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Eur J Immunol. 2002 Aug;32(8):2338-46.

Availability of antigen-presenting cells can determine the extent of CD4 effector expansion and priming for secretion of Th2 cytokines in vivo.

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The Sidney Kimmel Cancer Center, San Diego, CA 92121, USA.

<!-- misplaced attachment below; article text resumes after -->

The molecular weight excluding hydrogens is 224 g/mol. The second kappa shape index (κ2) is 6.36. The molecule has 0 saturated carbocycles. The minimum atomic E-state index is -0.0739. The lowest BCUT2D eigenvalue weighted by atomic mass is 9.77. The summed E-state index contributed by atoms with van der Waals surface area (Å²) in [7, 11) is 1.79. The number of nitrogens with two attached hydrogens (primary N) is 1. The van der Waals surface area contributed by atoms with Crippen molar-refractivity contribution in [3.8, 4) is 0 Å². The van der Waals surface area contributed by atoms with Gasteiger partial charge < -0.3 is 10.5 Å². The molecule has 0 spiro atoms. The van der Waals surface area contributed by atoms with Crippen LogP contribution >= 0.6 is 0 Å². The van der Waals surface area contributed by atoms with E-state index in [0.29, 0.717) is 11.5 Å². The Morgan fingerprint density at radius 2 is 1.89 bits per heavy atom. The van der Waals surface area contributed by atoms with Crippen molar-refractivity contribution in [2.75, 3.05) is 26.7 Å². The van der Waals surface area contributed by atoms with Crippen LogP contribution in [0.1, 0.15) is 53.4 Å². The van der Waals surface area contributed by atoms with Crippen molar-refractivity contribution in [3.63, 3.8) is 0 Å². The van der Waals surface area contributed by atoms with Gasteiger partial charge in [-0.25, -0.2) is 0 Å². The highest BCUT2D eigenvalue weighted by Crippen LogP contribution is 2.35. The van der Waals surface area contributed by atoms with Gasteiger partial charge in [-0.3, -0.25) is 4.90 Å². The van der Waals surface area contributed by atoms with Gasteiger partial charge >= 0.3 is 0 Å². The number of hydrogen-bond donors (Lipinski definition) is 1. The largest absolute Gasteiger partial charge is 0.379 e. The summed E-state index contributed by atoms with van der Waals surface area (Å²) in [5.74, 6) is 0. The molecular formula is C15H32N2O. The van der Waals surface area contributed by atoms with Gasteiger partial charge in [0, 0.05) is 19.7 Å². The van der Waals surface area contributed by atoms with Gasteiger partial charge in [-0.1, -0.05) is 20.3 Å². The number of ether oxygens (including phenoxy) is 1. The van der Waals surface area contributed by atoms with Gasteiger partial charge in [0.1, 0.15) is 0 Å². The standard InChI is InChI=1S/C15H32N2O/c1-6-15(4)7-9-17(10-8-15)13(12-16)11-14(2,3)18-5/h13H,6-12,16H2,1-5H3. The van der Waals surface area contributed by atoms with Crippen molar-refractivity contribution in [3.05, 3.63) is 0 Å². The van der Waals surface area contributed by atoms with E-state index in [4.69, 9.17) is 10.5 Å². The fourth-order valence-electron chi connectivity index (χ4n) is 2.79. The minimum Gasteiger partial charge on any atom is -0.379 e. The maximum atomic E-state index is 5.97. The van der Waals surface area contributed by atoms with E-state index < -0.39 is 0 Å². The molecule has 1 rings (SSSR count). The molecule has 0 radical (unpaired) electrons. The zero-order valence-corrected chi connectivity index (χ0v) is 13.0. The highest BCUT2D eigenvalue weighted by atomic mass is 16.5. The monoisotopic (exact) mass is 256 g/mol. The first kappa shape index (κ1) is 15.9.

Like dendritic cells (DC), activated B cells are effective antigen-presenting cells (APC) for naïve CD4 cells due to their expression of MHC class II and multiple costimulatory molecules. We showed previously that CD4 cells primed in B cell-deficient micro MT) mice undergo more limited expansion than in normal animals after immunization with keyhole limpet hemocyanin. Here we report that in the absence of B cells, priming of effectors with the capacity to produce the Th2 cytokines, IL-4, IL-5 and IL-13, was profoundly reduced whereas the development of effectors that secrete the Th1 cytokine IFN-gamma was much less affected. A blockade of IL-12 reduced priming of IFN-gamma-secreting effectors but did not reverse the IL-4, IL-5, or IL-13 deficiency of the response. CD4 cell expansion and priming for Th2 cytokines in micro MT mice was reconstituted by adoptive transfer of activated splenic B cells, which were present throughout the primary response. However, transfer of splenic DC from either control or micro MT mice also supported development of Th2 cytokine responses, indicating that an APC deficit rather than a unique contribution of B cells accounted for diminished effector priming. We conclude that CD4 cell expansion must be sustained via APC for the development of Th2 cytokine-secreting effectors in vivo and that in responses to protein antigen, B cells can be a crucial population to serve in this role. The results suggest that the level of APC engagement can not only determine the extent of effector expansion, but also the overall Th1/Th2 cytokine balance.

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